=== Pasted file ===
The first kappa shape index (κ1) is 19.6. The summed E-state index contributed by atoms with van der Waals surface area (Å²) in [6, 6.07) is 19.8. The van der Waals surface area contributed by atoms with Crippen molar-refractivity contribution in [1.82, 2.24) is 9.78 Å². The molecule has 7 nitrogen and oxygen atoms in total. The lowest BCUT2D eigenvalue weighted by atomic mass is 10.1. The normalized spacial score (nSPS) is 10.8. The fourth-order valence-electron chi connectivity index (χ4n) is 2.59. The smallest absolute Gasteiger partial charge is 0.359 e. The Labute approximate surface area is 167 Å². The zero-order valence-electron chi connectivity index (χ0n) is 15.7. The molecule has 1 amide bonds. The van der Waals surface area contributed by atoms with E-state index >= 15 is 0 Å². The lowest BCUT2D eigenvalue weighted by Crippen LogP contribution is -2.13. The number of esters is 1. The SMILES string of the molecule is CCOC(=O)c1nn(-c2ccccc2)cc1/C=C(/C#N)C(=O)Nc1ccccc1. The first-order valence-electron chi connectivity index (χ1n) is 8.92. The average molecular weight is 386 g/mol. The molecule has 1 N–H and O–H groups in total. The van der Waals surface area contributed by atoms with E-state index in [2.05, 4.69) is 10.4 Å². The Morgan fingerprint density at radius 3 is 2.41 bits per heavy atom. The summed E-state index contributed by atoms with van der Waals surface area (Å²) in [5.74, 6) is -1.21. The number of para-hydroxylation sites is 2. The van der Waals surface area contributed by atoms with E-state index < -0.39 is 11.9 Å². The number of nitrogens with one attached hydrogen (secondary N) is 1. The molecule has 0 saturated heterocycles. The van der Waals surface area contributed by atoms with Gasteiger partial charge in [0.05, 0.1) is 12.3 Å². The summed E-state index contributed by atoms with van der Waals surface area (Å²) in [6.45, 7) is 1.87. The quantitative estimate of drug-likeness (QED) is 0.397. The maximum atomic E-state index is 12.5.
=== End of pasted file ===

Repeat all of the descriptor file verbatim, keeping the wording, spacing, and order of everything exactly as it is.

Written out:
The first kappa shape index (κ1) is 19.6. The summed E-state index contributed by atoms with van der Waals surface area (Å²) in [6, 6.07) is 19.8. The van der Waals surface area contributed by atoms with Crippen molar-refractivity contribution in [1.82, 2.24) is 9.78 Å². The molecule has 7 nitrogen and oxygen atoms in total. The lowest BCUT2D eigenvalue weighted by atomic mass is 10.1. The normalized spacial score (nSPS) is 10.8. The fourth-order valence-electron chi connectivity index (χ4n) is 2.59. The smallest absolute Gasteiger partial charge is 0.359 e. The Labute approximate surface area is 167 Å². The zero-order valence-electron chi connectivity index (χ0n) is 15.7. The molecule has 1 amide bonds. The van der Waals surface area contributed by atoms with E-state index >= 15 is 0 Å². The lowest BCUT2D eigenvalue weighted by Crippen LogP contribution is -2.13. The number of esters is 1. The SMILES string of the molecule is CCOC(=O)c1nn(-c2ccccc2)cc1/C=C(/C#N)C(=O)Nc1ccccc1. The first-order valence-electron chi connectivity index (χ1n) is 8.92. The average molecular weight is 386 g/mol. The molecule has 1 N–H and O–H groups in total. The van der Waals surface area contributed by atoms with E-state index in [2.05, 4.69) is 10.4 Å². The Morgan fingerprint density at radius 3 is 2.41 bits per heavy atom. The summed E-state index contributed by atoms with van der Waals surface area (Å²) in [5.74, 6) is -1.21. The number of para-hydroxylation sites is 2. The van der Waals surface area contributed by atoms with E-state index < -0.39 is 11.9 Å². The number of nitrogens with one attached hydrogen (secondary N) is 1. The molecule has 0 saturated heterocycles. The van der Waals surface area contributed by atoms with Gasteiger partial charge in [0.05, 0.1) is 12.3 Å². The summed E-state index contributed by atoms with van der Waals surface area (Å²) in [6.45, 7) is 1.87. The quantitative estimate of drug-likeness (QED) is 0.397. The maximum atomic E-state index is 12.5.